While recent polls show that Islam and Muslims are viewed more negatively than any other religious group, they also show that 60 percent of Americans do not know a Muslim and that over 80 percent of Americans don’t know much about Islam. This means that those who have the worst views of Muslims actually have never met a Muslim and that their fear and hate is based greatly on ignorance and campaigns of misinformation.
At ING, where our vision is a world in which people of diverse backgrounds are understood and respected and their contributions valued, and in which American Muslim communities play a vital role in promoting values of inclusion and coexistence, we believe that the most powerful tool in dispelling bias is face to face interaction with a person you know little about. I invite you to take the opportunity to meet a Muslim, at work, at school, in your neighborhood. Don’t be afraid to ask difficult questions because only when hard questions are asked does real learning and connecting take place. I invite you to take a class – you know where – read a book, or go to our website where we include answers to over 100 FAQs about Islam and Muslims.
It is important to remember that xenophobia is not new in this country, but has a long and broad history of targets, including native Americans and blacks who continue to be vilified and oppressed with institutional racism, the Irish and Italians who were once regarded as non-whites; Jews and Catholics, whose religion and practices have been demonized; Chinese and Japanese here on the West coast, with discriminatory policies and the shameful episode of internment, and last and hopefully truly last, Hispanics and Muslims. The kind of demonization and fear-mongering around Islam and Muslims is reminiscent of some of these previous dark episodes in our history.
Our current context is also a potent reminder that one cannot ask for justice for some without also asking for justice for all. At Standing Rock people of all backgrounds came together to work for something that is beyond our own individual identities or interests. That is standing for universal justice.
As the famous lines of Pastor Martin Niemöller, remind us:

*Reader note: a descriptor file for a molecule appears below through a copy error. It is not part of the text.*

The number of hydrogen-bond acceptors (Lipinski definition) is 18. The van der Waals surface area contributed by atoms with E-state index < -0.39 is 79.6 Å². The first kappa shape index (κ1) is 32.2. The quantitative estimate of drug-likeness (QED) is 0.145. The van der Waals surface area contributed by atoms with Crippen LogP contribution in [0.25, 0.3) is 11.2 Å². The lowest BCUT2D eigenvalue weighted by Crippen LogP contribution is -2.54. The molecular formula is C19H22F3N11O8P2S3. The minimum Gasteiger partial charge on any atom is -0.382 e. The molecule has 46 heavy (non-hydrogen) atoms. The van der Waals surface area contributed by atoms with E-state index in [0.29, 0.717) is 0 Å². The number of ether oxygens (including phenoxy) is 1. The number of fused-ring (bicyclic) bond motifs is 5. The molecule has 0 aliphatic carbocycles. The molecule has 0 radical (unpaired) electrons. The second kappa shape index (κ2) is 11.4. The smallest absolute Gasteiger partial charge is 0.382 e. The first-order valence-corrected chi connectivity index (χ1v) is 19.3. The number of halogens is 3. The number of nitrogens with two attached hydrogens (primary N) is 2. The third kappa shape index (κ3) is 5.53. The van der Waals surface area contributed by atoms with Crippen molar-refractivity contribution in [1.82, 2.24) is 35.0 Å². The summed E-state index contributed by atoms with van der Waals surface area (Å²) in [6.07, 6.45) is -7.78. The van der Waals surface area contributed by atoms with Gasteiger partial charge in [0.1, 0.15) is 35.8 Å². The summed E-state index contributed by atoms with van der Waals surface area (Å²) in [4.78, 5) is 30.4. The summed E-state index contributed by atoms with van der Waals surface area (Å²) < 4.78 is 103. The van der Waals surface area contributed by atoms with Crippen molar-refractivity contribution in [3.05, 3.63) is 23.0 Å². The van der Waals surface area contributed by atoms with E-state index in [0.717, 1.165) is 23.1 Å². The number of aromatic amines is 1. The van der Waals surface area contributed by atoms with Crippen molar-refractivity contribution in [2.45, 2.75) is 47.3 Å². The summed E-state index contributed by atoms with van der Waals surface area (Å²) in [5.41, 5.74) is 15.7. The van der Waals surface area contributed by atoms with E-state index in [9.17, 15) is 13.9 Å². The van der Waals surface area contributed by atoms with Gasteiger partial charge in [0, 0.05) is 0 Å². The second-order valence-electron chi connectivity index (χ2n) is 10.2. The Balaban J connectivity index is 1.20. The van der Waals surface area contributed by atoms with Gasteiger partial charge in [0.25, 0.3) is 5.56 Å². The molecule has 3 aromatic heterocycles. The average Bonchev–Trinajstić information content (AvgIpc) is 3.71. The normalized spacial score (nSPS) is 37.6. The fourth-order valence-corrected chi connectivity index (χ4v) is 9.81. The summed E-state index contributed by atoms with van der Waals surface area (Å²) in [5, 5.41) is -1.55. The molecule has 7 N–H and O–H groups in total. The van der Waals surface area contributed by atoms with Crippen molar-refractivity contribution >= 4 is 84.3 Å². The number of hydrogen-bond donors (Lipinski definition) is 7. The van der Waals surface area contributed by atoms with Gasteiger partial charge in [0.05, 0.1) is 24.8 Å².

First they came for the Socialists, and I did not speak out- Because I was not a Socialist.
Then they came for the Trade Unionists, and I did not speak out- Because I was not a Trade Unionist.
Then they came for the Jews, and I did not speak out- Because I was not a Jew.
Then they came for me-and there was no one left to speak for me.
— Martin Niemöller, German Lutheran pastor, concentration camp survivor
Today let us renew our commitment to stand together stronger than ever, more determined than ever to work for justice, equal rights and inclusion of all communities. For the intersectionality of our different struggles have clearly shown that they are all different iterations of the same.
Key to our success is our commitment to unity and solidarity. Let us take this opportunity where for once we are all in this together to take the time and effort to get beyond feel good events and actions and get to know each other first and foremost as human beings, as women, as Americans, as fellow social justice activists, sharing what we have in common while discovering what makes us different. We don’t have to be the same; we don’t even have to agree; we just need to respect and love each other enough to work through sometimes difficult but meaningful conversations and come out with something that is real.
Being an upstander rather than a bystander is never easy. Whether it is defending a child being bullied or standing up for a co-worker, it takes courage and conviction to intervene and say that is not appropriate or acceptable because the person being bullied should not be expected to defend herself.
I admit to feeling fear, unease not sure of what tomorrow will bring. But I will sleep a bit easier knowing – and I do know – that you have my back, just as I hope you know that I have your back. Take this opportunity to reach out to your neighbor, the one you never talk to; your co-worker, the one who doesn’t talk much; the mom at the PTA meeting who is shy to ask a question, the person next to you on the Bart, on the bus, in the grocery, in the park, anywhere and everywhere that you can make a new human connection, particularly with someone who belongs to a marginalized group or just seems to need a little love, make a point to engage with them to show ourselves and the world that what makes America great is not how many weapons we possess or how much we produce in consumer goods, but the content of our character, the welcome we provide to the stranger, and how we treat those who are the most downtrodden marginalized.
And lastly, do not forget to be kind to yourself as you take the time to be kind to others, to smell a flower; to breathe the air on a sunny day. The sun will still rise and set; the ocean waves will continue to ebb and flow and at the end of this, we will emerge, if not victorious, stronger and more determined than ever to fight the good fight not for ourselves or for our children, but for all Americans, all people and for the very planet we live on. Together we shall overcome.